The victory of the 18-year-old from Dunblane in Sunday's Comerica Challenger event in Aptos, California, made him the official British No 3 behind Tim Henman, the world No 11, and Greg Rusedski, the world No 40.
To put Murray's progress in perspective, Henman was aged 20 when he broke into the world's top 200 in 1994.
Today Murray is due to play the 115th-ranked Flavio Saretta, of Brazil, in the first round of the RCA Championships in Indianapolis, for which he was given a wild card. Andy Roddick, of the United States, the top seed, is hoping to win the title for the third year in a row.
Murray, the holder of the US Open junior singles title, made a successful return to American rubberised concrete courts in Aptos last week, defeating Rajeev Ram, a fellow wild card, 6-4, 6-3, in the final to become the youngest winner in the tournament's 19-year history. The win gained Murray 60 ATP points and added £6,150 to his campaign chest.
Having taken a backwards step in terms of temperament at the recent Campbell's Hall of Fame Championships in Newport, Rhode Island, where he complained about the state of the grass courts after his loss to Antony Dupuis, of France, in the second round, Murray held his concentration well in Aptos.
Ram, a 21-year-old from Denver, elevated his ranking to a career-high 234 by advancing to the final. Standing 6ft 4in, the American made his reach count, particularly in the opening set. Ram, serving at 5-4 down, had two chances to pull level at 5-5.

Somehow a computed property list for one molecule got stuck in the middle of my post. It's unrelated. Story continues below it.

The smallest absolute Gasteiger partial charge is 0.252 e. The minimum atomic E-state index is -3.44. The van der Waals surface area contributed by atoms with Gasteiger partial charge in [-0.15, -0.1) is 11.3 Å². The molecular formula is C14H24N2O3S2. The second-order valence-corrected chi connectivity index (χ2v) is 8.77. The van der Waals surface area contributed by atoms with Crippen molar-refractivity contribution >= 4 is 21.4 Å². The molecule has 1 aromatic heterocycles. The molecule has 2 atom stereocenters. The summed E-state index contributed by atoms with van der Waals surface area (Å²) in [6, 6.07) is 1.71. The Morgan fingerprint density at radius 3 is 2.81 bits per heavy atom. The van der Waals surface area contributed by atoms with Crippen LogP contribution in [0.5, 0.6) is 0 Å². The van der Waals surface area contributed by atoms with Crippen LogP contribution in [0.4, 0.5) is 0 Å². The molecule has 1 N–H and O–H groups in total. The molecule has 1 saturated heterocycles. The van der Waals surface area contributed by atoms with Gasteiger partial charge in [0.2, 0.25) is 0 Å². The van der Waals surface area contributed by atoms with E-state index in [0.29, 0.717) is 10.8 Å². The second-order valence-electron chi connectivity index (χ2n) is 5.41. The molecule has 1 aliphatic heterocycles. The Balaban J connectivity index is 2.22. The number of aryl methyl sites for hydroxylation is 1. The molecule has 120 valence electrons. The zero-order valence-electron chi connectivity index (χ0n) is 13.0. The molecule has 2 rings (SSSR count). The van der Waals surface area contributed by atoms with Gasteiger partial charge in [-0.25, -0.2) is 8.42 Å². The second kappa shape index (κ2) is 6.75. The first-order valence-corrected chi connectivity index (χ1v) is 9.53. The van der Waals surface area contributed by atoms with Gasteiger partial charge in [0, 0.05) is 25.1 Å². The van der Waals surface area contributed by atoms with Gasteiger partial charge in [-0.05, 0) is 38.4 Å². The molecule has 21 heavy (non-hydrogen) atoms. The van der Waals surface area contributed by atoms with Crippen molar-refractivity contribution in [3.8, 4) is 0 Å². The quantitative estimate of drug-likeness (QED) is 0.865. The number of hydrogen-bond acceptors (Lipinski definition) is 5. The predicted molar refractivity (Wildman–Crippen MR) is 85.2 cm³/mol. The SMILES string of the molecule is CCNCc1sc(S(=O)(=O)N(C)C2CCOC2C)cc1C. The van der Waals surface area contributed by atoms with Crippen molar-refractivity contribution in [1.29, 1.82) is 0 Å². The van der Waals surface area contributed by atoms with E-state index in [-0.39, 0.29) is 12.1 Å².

Murray's potent service returns eventually subdued his opponent, though the Scot admitted: "I had to work hard to make the right shot. Rajeev was getting to passing shots that nobody else has been getting to. It seemed like he would just stick out his racket and the ball would come back."
Ram praised Murray, saying: "Andy has been playing very well and has been on a bit of a run this summer. He is tough to beat when he is returning and making passing shots so well."
Murray will now try to boost his ranking further before the US Open at the end of next month. The Indianapolis tournament will be his fifth on the ATP Tour. Saretta, his first hurdle there, is ranked 49 places above Murray, and two years ago he stood at No 44 in the world.
The winner will play Mardy Fish, the American 16th seed, a silver medallist in the men's singles at last year's Athens Olympics.
Murray, whose adventures this year have taken him to mainline ATP tournaments in Barcelona, London's Queen's Club and Newport, Rhode Island, made an impressive Grand Slam debut at Wimbledon before fitness took its toll in a five-set defeat by David Nalbandian, of Argentina, in the third round.Reuse content